The road to Beijing, with a subversive heart
The Unbearable Dreamworld of Champa the Driver By Chan Koonchung Doubleday, 192pp, $32.99 BANNED in China has become a badge of honour in recent years, worn proudly by recipients as diverse as The New York Times, Ai Weiwei, Bjork and The Big Bang Theory.
Making it on to this exclusive list, compiled inscrutably somewhere deep in Communist Party HQ, can also be a boon for any Chinese writer hoping to gain an audience abroad.
It certainly helped Chan Koonchung’s debut novel, The Fat Years. Published in Hong Kong in 2009 and translated into English two years later, it never received a release on the Chinese mainland. But reports that secret copies had become the must-have gift at high society gettogethers caught the imagination beyond Beijing. It was eventually translated into 20 languages and gained Chan a worldwide following.
In truth, The Fat Years wasn’t the revolutionary text some claimed it to be — it was a smart but gentle satire set in the not-so-distant future,
June 14-15, 2014 which examined China’s unwillingness to confront its past. Chan wrote with subtle absurdity, poking fun at different sections of Chinese society. It was a book which, on another day, may just have flown under the censor’s radar.
All of which makes his follow-up even more surprising. Chan has raised a middle finger to whomever banned his first novel by writing a rowdy, explicit and politically subversive book that will likely be received in Beijing as well as a Dalai Lama visit to the Yasukuni shrine.
Chan has almost guaranteed that The Unbearable Dreamworld of Champa the Driver will never see an official Chinese release by setting it in Tibet.
It follows Champa, a carefree cabbie from Lhasa hired by wealthy businesswoman Plum to become her personal driver. Before long, the pair embarks on a voracious love affair, described in detail by Champa.
Plum showers Champa with gifts he could never have imagined — a car, an iPad, his own credit card — but it’s not enough for him. He dreams of living in Beijing, and begins to fall for Plum’s daughter, Shell, who is visiting from the capital. When Shell returns home, and with Plum abroad on business, Champa decides to drive across the country after her.
Chan occupies a similar space to filmmaker Jia Zhangke, a recipient of the Venice Film Festival’s Golden Lion award, in that both are interested in the mental and spiritual toll China’s economic miracle has had on the lives of ordinary people.
For Champa, like many in China, the idea of wealth is all too often distant from the reality. Eating at McDonald’s and driving a Range Rover soon become passé. Instead, he becomes obsessed by a Buddhist Tara statue Plum brought back from Nepal, a way of clinging on to the past as everything around him changes. Chan’s China is a place where material possessions fail to bring the fulfilment they promise.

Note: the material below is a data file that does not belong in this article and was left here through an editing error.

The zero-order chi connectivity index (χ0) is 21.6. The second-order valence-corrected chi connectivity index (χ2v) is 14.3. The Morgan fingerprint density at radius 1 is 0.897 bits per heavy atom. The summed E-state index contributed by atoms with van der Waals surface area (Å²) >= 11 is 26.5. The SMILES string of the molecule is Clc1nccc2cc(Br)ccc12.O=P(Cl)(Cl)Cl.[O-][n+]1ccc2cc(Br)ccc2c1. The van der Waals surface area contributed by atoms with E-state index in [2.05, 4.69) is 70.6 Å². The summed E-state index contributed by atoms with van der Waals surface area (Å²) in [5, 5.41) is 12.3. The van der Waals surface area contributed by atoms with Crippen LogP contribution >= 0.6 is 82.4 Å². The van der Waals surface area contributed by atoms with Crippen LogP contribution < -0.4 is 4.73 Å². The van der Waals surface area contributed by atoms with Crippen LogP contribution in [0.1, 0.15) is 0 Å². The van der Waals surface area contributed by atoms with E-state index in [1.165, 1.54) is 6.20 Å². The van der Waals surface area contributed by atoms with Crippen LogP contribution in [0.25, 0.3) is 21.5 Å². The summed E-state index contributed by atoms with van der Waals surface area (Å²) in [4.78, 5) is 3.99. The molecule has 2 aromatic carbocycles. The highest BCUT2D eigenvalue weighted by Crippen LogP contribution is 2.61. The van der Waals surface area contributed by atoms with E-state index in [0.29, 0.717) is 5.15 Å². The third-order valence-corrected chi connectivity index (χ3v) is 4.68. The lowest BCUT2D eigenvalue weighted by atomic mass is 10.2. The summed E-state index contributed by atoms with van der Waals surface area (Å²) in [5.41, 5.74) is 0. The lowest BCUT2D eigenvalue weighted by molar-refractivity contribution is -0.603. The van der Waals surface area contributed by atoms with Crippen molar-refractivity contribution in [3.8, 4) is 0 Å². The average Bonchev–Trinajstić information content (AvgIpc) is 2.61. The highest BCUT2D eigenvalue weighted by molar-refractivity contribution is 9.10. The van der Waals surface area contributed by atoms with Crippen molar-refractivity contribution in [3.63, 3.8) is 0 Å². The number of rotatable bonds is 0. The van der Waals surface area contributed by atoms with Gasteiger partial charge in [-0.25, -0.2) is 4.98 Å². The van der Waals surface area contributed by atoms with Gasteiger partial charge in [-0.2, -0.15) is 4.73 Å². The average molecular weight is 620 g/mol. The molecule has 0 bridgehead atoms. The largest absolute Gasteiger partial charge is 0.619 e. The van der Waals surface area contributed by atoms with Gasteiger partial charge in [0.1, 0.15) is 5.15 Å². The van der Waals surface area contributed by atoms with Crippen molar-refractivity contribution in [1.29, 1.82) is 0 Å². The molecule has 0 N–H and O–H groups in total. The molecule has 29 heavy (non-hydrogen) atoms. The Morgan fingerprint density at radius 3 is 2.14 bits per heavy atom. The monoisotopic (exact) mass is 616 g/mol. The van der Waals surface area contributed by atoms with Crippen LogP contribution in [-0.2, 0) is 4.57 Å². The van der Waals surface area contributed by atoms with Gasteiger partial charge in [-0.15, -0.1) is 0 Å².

Much the same can be said about the Chinese government. Chan uses Champa’s long drive from Lhasa to Beijing to outline the brutality with which Tibet was incorporated into China during the 1950s. Beijing’s influence is now more subtle but no less pervasive.
Champa’s friends lament the government’s meddling in local affairs. “We Tibetans, we’re herded,” complains one.
When Champa arrives in Beijing, the city is far from the mecca he’s imagined throughout his long journey. He feels out of place, and when a brief affair with Shell unravels and Plum con- fiscates his car, he’s left disconsolate, living in a shantytown on the edge of the city. It’s an experience that will be familiar to many of the tens of millions who have moved into China’s megacities over the past three decades.
Like any road trip story, this is a book ultimately about a search for freedom, but Chan’s Beijing is instead defined by restrictions and stark inequality. Champa encounters petitioners who have travelled from across China to air a grievance with the government. Many are locked away in “black jails”, unofficial detention centres used by the government to keep troublemakers out of sight without trial.
While Champa resolves to leave this “alien land” and return home, this isn’t an option for most of China’s urban poor. The Communist Party has remained unchallenged for so long because it has delivered on its promise of economic growth, but Champa, like many others on the sidelines of Chinese society, are beginning to realise money just isn’t enough.
“We’ve all got plenty to eat and drink, a place to live, and things to keep us happy,” says a hitchhiker Champa picks up along the way to Beijing. “But really we’re all cuffed up.”